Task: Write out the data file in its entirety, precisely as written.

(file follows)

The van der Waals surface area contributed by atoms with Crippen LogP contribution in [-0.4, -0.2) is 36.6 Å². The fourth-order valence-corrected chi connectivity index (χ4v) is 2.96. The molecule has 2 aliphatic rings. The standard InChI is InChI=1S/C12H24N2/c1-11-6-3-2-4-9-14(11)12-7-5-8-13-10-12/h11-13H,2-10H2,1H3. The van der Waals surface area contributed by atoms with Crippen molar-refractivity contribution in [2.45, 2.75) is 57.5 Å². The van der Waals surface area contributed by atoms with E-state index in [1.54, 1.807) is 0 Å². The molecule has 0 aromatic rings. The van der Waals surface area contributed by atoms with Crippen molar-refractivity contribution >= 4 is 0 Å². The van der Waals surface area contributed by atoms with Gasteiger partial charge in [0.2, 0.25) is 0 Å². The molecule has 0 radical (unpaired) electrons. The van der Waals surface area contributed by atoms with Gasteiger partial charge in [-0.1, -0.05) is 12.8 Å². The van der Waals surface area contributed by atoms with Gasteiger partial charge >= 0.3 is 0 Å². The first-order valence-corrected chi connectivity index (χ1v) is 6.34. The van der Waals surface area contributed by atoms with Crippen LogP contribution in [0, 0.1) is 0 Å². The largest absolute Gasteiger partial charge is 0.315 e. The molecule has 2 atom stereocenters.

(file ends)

The van der Waals surface area contributed by atoms with Crippen LogP contribution in [-0.4, -0.2) is 36.6 Å². The fourth-order valence-corrected chi connectivity index (χ4v) is 2.96. The molecule has 2 aliphatic rings. The standard InChI is InChI=1S/C12H24N2/c1-11-6-3-2-4-9-14(11)12-7-5-8-13-10-12/h11-13H,2-10H2,1H3. The van der Waals surface area contributed by atoms with Crippen molar-refractivity contribution in [2.45, 2.75) is 57.5 Å². The van der Waals surface area contributed by atoms with E-state index in [1.54, 1.807) is 0 Å². The molecule has 0 aromatic rings. The van der Waals surface area contributed by atoms with Crippen molar-refractivity contribution >= 4 is 0 Å². The van der Waals surface area contributed by atoms with Gasteiger partial charge in [0.2, 0.25) is 0 Å². The molecule has 0 radical (unpaired) electrons. The van der Waals surface area contributed by atoms with Gasteiger partial charge in [-0.1, -0.05) is 12.8 Å². The van der Waals surface area contributed by atoms with Gasteiger partial charge >= 0.3 is 0 Å². The first-order valence-corrected chi connectivity index (χ1v) is 6.34. The van der Waals surface area contributed by atoms with Crippen LogP contribution in [0, 0.1) is 0 Å². The largest absolute Gasteiger partial charge is 0.315 e. The molecule has 2 atom stereocenters.